The first "lesson" people seem to learn about Allen Ginsberg's "Howl" is that it is spontaneous, follows the rule of "first thought, best thought," and all this talk about its natural language leaves one with the impression (intentionally enhanced by the poem's own rhetoric) that it was composed in a white heat, a burst, and then left to be its now-canonical self.
When I teach the poem I use the first (mis)impression to my advantage (I mean, as a teacher who wants to convey, among other things, that there is no such thing as a poem consisting of natural language--that poems are made things). A lesson simple enough. After a while--after a discussion of the students' sense that the poem was composed in a flash of "inspiration" and ecstasy--I show them the marked-up typescript. You see a page below. If you click on the image, it will enlarge just enough for you to be able to see some of the careful revisions Ginsberg made as he worked this poem toward perfection--toward the impression of natural speech he wanted to create.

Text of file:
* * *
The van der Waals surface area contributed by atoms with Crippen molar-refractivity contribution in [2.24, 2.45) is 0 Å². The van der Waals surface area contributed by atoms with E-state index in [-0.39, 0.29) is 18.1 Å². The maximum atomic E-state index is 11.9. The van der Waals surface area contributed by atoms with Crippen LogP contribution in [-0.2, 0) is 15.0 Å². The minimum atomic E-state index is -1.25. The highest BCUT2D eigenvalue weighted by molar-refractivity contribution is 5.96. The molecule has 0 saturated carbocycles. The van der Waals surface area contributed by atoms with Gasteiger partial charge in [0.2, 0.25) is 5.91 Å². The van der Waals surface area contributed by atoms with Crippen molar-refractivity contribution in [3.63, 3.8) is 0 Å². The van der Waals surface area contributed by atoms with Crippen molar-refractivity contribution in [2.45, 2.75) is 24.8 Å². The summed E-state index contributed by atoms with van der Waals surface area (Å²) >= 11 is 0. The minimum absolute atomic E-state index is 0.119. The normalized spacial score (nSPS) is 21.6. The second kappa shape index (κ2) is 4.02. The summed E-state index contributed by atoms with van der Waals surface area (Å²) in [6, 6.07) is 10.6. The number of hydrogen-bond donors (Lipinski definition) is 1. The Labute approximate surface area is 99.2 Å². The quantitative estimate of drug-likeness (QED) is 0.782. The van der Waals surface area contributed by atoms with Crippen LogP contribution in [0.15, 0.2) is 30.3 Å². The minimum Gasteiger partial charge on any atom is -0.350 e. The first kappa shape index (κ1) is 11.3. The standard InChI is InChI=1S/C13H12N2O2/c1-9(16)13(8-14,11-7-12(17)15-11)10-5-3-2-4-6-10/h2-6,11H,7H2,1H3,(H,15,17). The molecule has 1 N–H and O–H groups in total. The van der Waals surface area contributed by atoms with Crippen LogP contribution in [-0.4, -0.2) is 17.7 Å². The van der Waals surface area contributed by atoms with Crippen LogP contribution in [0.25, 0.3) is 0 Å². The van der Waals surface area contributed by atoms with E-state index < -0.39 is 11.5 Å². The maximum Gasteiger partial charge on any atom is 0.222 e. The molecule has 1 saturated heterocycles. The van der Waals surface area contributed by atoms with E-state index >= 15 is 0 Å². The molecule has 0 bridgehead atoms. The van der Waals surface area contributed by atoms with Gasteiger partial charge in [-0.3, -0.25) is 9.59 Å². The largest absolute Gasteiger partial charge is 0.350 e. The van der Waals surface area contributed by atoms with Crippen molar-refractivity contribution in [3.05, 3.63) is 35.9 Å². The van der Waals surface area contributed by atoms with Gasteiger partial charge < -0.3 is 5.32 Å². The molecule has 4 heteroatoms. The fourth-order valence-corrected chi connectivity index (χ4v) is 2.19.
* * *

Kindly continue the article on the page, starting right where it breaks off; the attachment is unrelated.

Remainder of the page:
[inserted between lines 1 and 2] who sat all nite rocking & rolling over lofty incantations which in the yellow morning were stanzas of gibberish
[inserted in the left margin near line 9] * Meat truck egg
[inserted by line 10] lunged out of subway windows, jumped in the filthy Passaic, leaped on negroes, Cried al over the street, danced on broken wineglasses barefoot smashed their phonograph records of European 1930's German jazz finished the whisky &
[inserted in line 11] groaning
[inserted in line 15] got hi [canceled]
[inserted in left margin by lines 20-21] See p 1 [Ginsberg is proposing a shift here to page 1]
[inserted in left margin by lines 23-26] After free Beer [Ginsberg is proposing to move this so that it follows "not ever one free beer" above]